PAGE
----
Securing the Future of Coastal Recreation in BC

Help us protect & preserve the places we all love and support respectful coastal recreation

Why the future of coastal recreation needs us

British Columbia is home to some of the most breathtaking coastal landscapes in the world, attracting millions of visitors every year. The future of coastal recreation in BC depends on our ability to preserve and protect these natural treasures for generations to come. This requires each of us to approach coastal recreation as environmental stewards, leaving sites we visited better than we found them and ensuring that our marine trails remain safe and sustainable. If we don’t take care of our coast, the future of public access may be at risk.

Our approach to coastal recreation

Trails Development & Safety

Our Trails Development Committee reviews the entire network of routes along the BC coastline. We analyze gaps in the trails with our heatmap system and organize site assessments to place more sites on our map to ensure safe and contiguous trails. Sites are also reviewed by First Nations.

First Nations Engagement

As we establish a marine trail network, respectful engagement is a way to give back in the process of reconciliation. We address current issues and provide consistent engagement, which enables dialogue. Information about marine trail sites is shared and respectfully discussed. Where possible, agreements are made, permitting access to sites within a traditional territory, while guiding the public away from sensitive sites.

Environmental Stewardship

We value the incredibly diverse environment of the BC Coast and are committed to help protect and preserve it. Our initiatives include shoreline cleanups, invasive species removals, site maintenance and more. We established a marine Code of Conduct, which encourages recreationists to have minimal impact on the environment. Part of our public education program is to raise awareness of our collective role and responsibility as marine stewards.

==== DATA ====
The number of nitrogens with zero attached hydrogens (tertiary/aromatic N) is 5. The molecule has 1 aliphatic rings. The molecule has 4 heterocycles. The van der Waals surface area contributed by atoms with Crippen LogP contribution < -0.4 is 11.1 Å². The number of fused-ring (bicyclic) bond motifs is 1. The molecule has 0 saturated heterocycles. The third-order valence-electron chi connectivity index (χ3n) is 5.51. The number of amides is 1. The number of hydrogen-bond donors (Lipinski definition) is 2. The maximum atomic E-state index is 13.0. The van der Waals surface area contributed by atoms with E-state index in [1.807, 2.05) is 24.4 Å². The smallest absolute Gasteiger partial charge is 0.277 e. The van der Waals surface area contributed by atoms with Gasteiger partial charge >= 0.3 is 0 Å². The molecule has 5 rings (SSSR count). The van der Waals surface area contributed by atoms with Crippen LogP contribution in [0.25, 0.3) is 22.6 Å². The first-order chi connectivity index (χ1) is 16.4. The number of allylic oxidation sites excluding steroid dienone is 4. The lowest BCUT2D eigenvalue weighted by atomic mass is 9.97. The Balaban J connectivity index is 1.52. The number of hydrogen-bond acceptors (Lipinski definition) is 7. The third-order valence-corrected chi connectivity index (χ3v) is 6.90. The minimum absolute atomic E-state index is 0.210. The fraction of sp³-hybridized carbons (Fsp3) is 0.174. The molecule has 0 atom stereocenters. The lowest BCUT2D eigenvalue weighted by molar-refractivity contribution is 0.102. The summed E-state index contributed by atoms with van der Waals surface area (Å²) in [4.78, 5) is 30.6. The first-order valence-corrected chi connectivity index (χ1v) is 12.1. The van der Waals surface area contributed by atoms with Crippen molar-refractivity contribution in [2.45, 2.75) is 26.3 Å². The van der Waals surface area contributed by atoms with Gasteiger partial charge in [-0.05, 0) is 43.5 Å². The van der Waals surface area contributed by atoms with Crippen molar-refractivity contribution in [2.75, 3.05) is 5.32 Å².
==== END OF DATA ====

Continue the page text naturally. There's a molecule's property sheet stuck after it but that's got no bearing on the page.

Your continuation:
Our impact

We have been engaging First Nations to protect archaeological and environmentally sensitive sites. This work has resulted in more sites along the BC coast for paddlers.
One of our longest-running initiatives has been English Ivy removal on Gerald Island. We have been seeing significant progress with lots of native vegetation returning.
The BCMT has a reporting system that encourages paddlers to give data on 1300 sites on our map! Additionally, we help maintain 16 recreation sites.
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I love the BC Marine Trails vision and the work being done by fellow paddlers to ensure continued access to the BC coast.
Karina Younk
Stewardship Volunteer
I've been a long time supporter of the BC Marine Trails to preserve camping access on our British Columbia coastline for everyone.
Lyle Wilkinson
Site Assessor
This is the most comprehensive map resource for paddlers on the BC coast. Still this organization takes steps beyond to protect the coast!
Paul Grey
Volunteer